How many miles on car? Years and miles on coil and igniter? If originals or non-OEM, again, strongly suspect one of them.
When was the car last tuned up (new plugs, wires, distributor rotor and cap, fuel filter, air filter, timing check, bottle of Chevron Techron in fuel tank)? Were OEM ignition parts used?
A good site for these and other candidate problems for your situation, including further checks you can do on the coil and igniter: http://www.tegger.com/hondafaq/faq.html
www.autozone.com has a free online manual (with many factory service manual excerpts) for your car that also has troubleshooting procedures under the "Engine Electrical" section.
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wrote

How does "infinite resistance = 12.8K to 19.2K ohms? IMO,infinite R = OPEN = bad coil.
Of course,he should be measuring from either one of the LV tabs to the EHT output terminal(post) for that secondary resistance reading,as the igniter will not be grounding the coil.
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Jim Yanik
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I thought his meter might not be able to register high resistances. Maye this is erroneous on my part...
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Most any meter should be able to read 200K ohms full scale,up to 2 megohms FS is very common.
My $3 Harbor Freight DMM has a 2 Meg range,my 4.5 digit DMM goes up to 20 Meg.My analog Simpson 270-3 goes up to 2 meg FS.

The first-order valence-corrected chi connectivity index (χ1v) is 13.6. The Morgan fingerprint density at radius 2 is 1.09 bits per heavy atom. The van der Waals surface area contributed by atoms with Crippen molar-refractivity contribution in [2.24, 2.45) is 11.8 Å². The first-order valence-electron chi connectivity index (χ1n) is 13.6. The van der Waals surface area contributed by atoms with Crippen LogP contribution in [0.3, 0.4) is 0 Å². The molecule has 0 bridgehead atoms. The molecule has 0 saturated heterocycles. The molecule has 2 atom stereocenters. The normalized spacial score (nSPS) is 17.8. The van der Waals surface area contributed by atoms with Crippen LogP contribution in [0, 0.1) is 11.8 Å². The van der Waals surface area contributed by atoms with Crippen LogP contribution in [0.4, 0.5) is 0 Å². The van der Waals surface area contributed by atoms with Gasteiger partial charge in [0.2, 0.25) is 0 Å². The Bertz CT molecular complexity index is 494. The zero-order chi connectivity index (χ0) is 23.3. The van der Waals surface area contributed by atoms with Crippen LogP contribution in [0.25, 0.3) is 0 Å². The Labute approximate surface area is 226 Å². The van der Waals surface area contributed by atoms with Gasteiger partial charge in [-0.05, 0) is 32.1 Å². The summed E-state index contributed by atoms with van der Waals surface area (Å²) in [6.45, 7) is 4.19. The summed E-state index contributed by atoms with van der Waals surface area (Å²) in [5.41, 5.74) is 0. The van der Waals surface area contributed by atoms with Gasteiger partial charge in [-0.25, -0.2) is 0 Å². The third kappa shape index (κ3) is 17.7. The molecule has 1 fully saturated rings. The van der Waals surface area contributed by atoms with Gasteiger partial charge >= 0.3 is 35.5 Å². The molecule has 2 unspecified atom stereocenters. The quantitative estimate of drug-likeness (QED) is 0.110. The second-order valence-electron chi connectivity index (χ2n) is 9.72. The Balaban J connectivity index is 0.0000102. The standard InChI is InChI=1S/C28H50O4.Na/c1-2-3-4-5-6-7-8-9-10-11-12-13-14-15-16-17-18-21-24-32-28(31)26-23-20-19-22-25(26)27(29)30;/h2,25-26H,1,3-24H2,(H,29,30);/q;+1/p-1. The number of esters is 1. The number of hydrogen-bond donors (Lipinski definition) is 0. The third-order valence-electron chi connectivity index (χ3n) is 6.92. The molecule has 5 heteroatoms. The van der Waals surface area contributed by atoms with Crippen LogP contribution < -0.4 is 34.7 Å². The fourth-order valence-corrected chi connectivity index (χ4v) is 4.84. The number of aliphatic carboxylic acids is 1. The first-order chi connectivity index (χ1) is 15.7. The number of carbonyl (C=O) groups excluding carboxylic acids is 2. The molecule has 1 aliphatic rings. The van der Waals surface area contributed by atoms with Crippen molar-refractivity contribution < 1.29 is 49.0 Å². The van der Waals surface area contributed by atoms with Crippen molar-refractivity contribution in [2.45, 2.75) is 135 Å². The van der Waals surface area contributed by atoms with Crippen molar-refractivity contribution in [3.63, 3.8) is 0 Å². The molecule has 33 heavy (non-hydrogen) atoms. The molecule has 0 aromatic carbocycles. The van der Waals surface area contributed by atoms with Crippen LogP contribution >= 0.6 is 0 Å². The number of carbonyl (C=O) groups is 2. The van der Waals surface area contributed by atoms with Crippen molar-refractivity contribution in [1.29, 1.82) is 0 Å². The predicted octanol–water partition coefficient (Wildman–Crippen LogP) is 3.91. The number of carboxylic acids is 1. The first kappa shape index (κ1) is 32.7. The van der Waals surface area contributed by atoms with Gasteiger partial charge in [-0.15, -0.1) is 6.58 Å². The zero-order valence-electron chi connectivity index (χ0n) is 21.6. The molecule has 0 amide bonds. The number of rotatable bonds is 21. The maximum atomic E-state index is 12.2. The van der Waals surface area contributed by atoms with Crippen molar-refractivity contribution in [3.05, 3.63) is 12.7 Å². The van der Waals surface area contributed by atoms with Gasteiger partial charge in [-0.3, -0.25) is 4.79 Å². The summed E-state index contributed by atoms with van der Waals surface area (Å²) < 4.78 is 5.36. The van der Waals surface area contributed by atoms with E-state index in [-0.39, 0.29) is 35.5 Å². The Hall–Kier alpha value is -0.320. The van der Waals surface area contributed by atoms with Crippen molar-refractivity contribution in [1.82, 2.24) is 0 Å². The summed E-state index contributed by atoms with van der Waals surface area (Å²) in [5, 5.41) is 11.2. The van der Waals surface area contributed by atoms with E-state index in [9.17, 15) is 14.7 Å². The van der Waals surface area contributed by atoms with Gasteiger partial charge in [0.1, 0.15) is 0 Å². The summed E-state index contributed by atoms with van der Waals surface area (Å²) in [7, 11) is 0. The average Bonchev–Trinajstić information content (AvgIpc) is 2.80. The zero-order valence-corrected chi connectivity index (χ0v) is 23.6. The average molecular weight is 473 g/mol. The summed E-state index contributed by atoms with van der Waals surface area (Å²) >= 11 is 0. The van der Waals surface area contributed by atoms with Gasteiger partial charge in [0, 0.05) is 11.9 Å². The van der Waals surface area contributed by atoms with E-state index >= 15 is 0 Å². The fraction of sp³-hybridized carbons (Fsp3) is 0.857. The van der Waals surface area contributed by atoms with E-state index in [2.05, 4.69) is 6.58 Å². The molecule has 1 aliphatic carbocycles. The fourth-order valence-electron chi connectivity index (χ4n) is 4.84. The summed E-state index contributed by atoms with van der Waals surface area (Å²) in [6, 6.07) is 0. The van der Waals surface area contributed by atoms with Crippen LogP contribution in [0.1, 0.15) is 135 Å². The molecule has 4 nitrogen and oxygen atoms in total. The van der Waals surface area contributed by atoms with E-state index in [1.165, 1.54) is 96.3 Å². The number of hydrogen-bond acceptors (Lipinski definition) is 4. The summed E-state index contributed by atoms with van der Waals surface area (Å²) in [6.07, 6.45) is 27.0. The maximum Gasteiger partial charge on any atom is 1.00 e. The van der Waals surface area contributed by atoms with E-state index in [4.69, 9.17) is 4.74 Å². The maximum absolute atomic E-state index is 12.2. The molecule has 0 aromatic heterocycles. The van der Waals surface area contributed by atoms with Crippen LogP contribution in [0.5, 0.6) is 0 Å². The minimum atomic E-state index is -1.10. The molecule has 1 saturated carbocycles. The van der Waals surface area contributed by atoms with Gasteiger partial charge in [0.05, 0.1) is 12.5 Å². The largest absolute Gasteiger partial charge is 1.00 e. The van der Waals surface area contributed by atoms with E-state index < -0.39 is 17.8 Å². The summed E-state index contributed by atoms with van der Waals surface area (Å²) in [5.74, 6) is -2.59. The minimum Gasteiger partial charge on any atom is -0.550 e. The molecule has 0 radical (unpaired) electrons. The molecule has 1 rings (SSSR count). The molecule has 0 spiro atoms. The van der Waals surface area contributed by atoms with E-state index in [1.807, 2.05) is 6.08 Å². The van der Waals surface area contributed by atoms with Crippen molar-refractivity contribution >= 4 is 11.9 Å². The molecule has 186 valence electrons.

--
Jim Yanik
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I was indeed thinking of an old analog meter my dad still keeps around, dating from I bet the 1950s or possibly earlier. (He bought me a digital multimeter a few years ago.) But I haven't used his old analog enough to realize it most likely goes up to at least the high k-ohm range. On the third hand, I reckon it's pretty rare for anyone the least bit handy with cars these days to be using an analog meter these days with regularity.
Thanks for explaining all, Jim Y.
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Elle wrote:

I measured from the high tension post to ground and it read (according to my highly accurate Radio Shack auto-ranging digital multimeter) to be completely open. That's normal? I was guessing something in the kiliohms range.

I agree, but I'm afraid at this point that it could have damaged the coil as well. For GM cars I always recommend replacement of the ignition module as a preventative even if it still works.

It's the girlfriend's car which she bought from a sleazy used car dealership with 170k miles on the clock. Who knows when or if it has ever been maintained or tuned up. The inside of the cap looked about as bad as I've ever seen. Surprisingly it ran very well, but it is a Honda.